To mark Black History Month specifically ‘Celebrating our Sisters’, I spoke to Dr Heather Melville OBE about her incredible journey that has seen her go from being a teenage mother, to landing her first job straight from school by impressing the work-experience team, rising through the ranks of leading UK banks, to being headhunted by a number of FTSE 100 organisations. Heather’s ‘can do’ attitude, positive thinking and drive for equity within our workplaces and society shine through all she does. Very early in her career, she was praised for her attitude to her work. Her authenticity, passion and honesty have seen her go far with interviewers and employers clearly seeing her potential to not just fulfil her role but to lead and bring others with her.
Inspirational and talented in equal measure, Heather returns again and again to the support she has had from her family, mentors and network. Learning on her feet, using her initiative and intuition and not being afraid to stand her ground, have seen her impress employers and colleagues. While forging her career, she has ‘given back’ at every stage: encouraging others and breaking down barriers. More than once she found herself one of only a few women and often the only black woman in a workplace scenario. But she didn’t let that faze her: drawing confidence from her success and finding strength from her network, Heather has, in her own words, ‘got on with it’ time and again.
Having a drive and desire to succeed are only part of the story: authenticity is critical as well.
With a career spanning over 40 years in banking, finance and professional services, Heather has succeeded in sectors at a time when women and particularly black women were barely represented. As she admits, this and her hard work helped to get her noticed.
Heather holds roles as senior advisor for TENEO, Chancellor of the University of York and Chief Executive and founder of Clarke Smith Advisory. She is convinced that working with senior leaders and employers to create a culture that welcomes an inclusive community of talent will help them to support their agenda on championing success stories, innovation and inclusion both within their respective businesses and overall organisations. Developing a business that has access to all the talents will, in turn, help them flourish and be fit for the future.
Heather shared with me news about her exciting new project Nebular which is a programme specifically focused on black female leaders who are two years away from a C-Suite role. (You may like to know that ‘nebular’ are the particles in space that create the stars). This is very much in line with the directives from the FCA (Financial Conduct Authority) and the PRA (Prudential Regulation Authority).
We spoke for just over an hour and I urge you to listen to the webcast in full to appreciate Heather’s journey and learn from her experience. Meanwhile, a taster of what we talked about is here.
Take me back to the start of your career: how much of an influence were your parents?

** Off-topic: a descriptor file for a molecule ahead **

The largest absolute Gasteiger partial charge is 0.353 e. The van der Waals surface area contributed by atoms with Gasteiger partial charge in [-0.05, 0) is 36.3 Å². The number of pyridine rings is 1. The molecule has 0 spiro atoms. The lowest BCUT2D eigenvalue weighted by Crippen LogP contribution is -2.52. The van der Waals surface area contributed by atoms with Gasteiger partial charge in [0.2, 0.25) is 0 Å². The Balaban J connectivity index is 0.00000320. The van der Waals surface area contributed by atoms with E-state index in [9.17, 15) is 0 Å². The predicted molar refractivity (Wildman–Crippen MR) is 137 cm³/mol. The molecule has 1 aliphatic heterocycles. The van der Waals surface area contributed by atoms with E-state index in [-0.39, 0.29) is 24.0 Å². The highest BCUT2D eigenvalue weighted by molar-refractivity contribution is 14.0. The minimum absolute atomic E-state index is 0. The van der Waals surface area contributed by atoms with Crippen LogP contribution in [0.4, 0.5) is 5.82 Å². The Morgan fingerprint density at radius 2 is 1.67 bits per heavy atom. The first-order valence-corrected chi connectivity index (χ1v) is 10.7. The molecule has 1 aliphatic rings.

Absolutely massive. They wanted me to be successful in whatever I wanted. When I told my mother that I wanted to go back to college, she immediately agreed and completely supported my decision. My upbringing was amazing; there is not a shadow of a doubt that it shaped the way in which I brought up my own children. It is from my upbringing that I have got my focus: my drive and determination.
My parents, the Windrush generation, had to endure a ‘No Irish. No blacks, no dogs’ society. Like so many other Windrush parents they sacrificed so much to give me opportunities. I am not special but I am driven.
The close support and empowerment given to me by my parents was absolutely invaluable in shaping the way I approached what I can now term as my career. It was my first experience of what, in work terms, you’d call a trusted network. I cannot underestimate the importance of support and having a trusted network.
You were a very young, single mother, Heather. How did you manage to juggle work alongside this?
I was inspired by my mother’s tremendous drive. She worked extra shifts at anti-social hours, but made it work and was there for us. I took exactly the same approach with my own two boys. I was absolutely determined that if they wanted to go to university then they would be able so to do. It gave me a focus and determination. Having a focus is very important.
Also important is the power of positive thinking. Even when I have worked hard but it hasn’t turned out how I wanted, I have never seen it as being a bad thing. I see these experiences as something to learn from.
Who were your role models growing up?
Firstly, my mother, who was truly inspirational and supportive. On a wider stage, I’d say Oprah Winfrey and Michelle Obama – both of whom I have been fortunate enough to meet.
Oprah overcame early adversity – she was fired from her early career presenting job – and it instilled a drive in her.
Michelle for not only being the First Lady, but for being the first black First Lady. She stood very strongly and proudly beside her husband and is a highly successful woman in her own right who continues to work for a better world for everyone.
Do you see yourself as a role model?
No. That feels more than a little awkward, a bit of an ego thing.
Instead, I see myself as a good disruptor – I talk to people, push and poke to find out why they are hesitant, until they realise that the only person stopping them is themselves and/or their support structure.
I think we should all take responsibility in helping the next generation along their journey.
What is the best advice that you’ve been given?
‘If anyone can do it, it’s you. That’s why we asked you.’ I’ve been told this a few times in my career and their trust gave me confidence and empowered me.